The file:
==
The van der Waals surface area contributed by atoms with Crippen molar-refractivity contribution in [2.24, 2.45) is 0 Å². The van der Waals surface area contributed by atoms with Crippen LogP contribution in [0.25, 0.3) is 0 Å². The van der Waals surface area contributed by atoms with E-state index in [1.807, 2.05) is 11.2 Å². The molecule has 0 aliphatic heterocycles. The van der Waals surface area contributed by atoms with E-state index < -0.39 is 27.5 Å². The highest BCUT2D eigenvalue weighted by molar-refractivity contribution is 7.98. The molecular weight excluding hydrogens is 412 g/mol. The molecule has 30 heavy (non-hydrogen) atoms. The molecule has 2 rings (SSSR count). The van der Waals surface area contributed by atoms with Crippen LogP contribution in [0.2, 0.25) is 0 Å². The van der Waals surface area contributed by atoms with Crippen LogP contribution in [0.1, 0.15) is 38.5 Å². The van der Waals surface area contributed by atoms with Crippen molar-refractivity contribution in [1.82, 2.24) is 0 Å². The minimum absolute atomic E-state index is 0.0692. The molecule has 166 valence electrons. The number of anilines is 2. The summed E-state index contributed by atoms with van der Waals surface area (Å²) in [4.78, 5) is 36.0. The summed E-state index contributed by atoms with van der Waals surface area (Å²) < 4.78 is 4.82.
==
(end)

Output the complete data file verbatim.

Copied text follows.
The van der Waals surface area contributed by atoms with Crippen molar-refractivity contribution in [2.24, 2.45) is 0 Å². The van der Waals surface area contributed by atoms with Crippen LogP contribution in [0.25, 0.3) is 0 Å². The van der Waals surface area contributed by atoms with E-state index in [1.807, 2.05) is 11.2 Å². The molecule has 0 aliphatic heterocycles. The van der Waals surface area contributed by atoms with E-state index < -0.39 is 27.5 Å². The highest BCUT2D eigenvalue weighted by molar-refractivity contribution is 7.98. The molecular weight excluding hydrogens is 412 g/mol. The molecule has 30 heavy (non-hydrogen) atoms. The molecule has 2 rings (SSSR count). The van der Waals surface area contributed by atoms with Crippen LogP contribution in [0.2, 0.25) is 0 Å². The van der Waals surface area contributed by atoms with Crippen LogP contribution in [0.1, 0.15) is 38.5 Å². The van der Waals surface area contributed by atoms with Crippen molar-refractivity contribution in [1.82, 2.24) is 0 Å². The minimum absolute atomic E-state index is 0.0692. The molecule has 166 valence electrons. The number of anilines is 2. The summed E-state index contributed by atoms with van der Waals surface area (Å²) in [4.78, 5) is 36.0. The summed E-state index contributed by atoms with van der Waals surface area (Å²) < 4.78 is 4.82.